Update (23 September 2010): Bing now allows Indians to search for sex. But only text no photos or videos.
Microsoft silently made available to the public its new (actually Live Search on energy boosters) search engine Bing.com – they prefer to call it a “decision engine”. And the online world was abuzz with buzz about the new product. So was I.
To test the product (well, that wasn’t my only purpose) I tried to see what it served me when in asked for the most popular keyword on the World Wide Web – sex. And Microsoft, rahther its new surgically enhanced baby – Bing.com poured a bucket of cold water on my carnal desires.
The search led me to this page:
I tried other ‘sexually explicit’ keywords. Same result. Then I looked for an option to turn off the safe search (as in Google or Live Search), but nothing existed. Then I logged in with my Windows Live ID, to see if it recognises me and displays some benevolence. No avail.
Not the one to give up I changed my country location and tried masquerading as a lascivious surfer from the US of A. And like magic, the discriminatory service revealed all, in partial glory (it was safe search moderate by default). And I could also change the safe search settings.
That can mean one thing (or I would like to look at it that way), that Microsoft Inc. does not want us Indians to search for sex or porn or xxx or nudes or anything of that genre – the sexually explicit kind.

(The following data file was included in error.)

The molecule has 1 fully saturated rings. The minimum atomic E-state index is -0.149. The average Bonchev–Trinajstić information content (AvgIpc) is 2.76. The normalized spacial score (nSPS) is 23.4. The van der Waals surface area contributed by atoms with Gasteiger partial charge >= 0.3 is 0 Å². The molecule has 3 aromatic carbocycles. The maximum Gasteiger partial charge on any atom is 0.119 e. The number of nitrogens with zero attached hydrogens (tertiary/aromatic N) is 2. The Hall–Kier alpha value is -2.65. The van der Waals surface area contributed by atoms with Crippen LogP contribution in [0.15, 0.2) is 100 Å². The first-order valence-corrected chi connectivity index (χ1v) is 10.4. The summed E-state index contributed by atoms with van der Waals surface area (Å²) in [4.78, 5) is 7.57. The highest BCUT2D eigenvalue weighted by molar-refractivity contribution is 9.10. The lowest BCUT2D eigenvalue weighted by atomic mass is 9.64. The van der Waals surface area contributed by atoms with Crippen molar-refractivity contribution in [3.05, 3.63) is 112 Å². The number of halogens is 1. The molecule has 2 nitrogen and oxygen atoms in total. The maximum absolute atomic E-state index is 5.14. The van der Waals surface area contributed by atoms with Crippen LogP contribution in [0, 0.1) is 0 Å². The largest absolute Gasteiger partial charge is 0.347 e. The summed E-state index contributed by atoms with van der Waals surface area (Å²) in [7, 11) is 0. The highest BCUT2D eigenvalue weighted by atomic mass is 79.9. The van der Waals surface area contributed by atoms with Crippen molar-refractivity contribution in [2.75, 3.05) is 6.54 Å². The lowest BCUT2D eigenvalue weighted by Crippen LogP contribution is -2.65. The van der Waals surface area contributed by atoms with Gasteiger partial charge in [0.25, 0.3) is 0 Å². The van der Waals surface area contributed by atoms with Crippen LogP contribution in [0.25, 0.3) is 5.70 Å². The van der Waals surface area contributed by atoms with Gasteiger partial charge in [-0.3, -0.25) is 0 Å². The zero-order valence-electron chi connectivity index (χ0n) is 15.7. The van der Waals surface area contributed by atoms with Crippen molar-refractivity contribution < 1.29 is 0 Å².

But it doesn’t discriminate when you look for kama (essentially sex in Sanskrit) but censors the Kamasutra while it is kindly towards Kokshastra.
The countries that Microsoft thinks (I assume) are more conservative and should be kept away from anything sexual include:
- Arabian countries
- Germany (I wonder why?)
- Hong Kong
- Korea (obviously South Korea)
I had earlier expressed my displeasure on Twitter over Microsoft playing the nanny for us Indians:
Retweet, if you support the cause. This is a clear and blatant violation to the (unwritten) right to online sex.
Just in case you wanted to know more (useless) stuff about Bing. Here are a few that I discovered:
1. Deprived of sex, Indians spent their time looking for Katrina Kaif (who else?)
2. If there are pre-roll ads before the videos, Bing treats the ads as snippets and plays them (maybe publishers hungry for search referrals might need to rethink their video ad placements). Advertisers would obviously be happy.
4. This is what the first (that I could find) logo of Bing.com looked like. Not much of an evolution, I say.
5. Bing.com was also for a while related to “a B2B CRM pen-computing AI P2P groupware product with great SMB ROI” project.
6. Bing doesn’t (when I cheched a while ago) find a place in Google’s Hot Trends. Maybe people are searching about Bing via Bing.
Anyway, I don’t see myself binging in the near future, for now am content with googling. Also Google has no qualms about Indians looking for sex.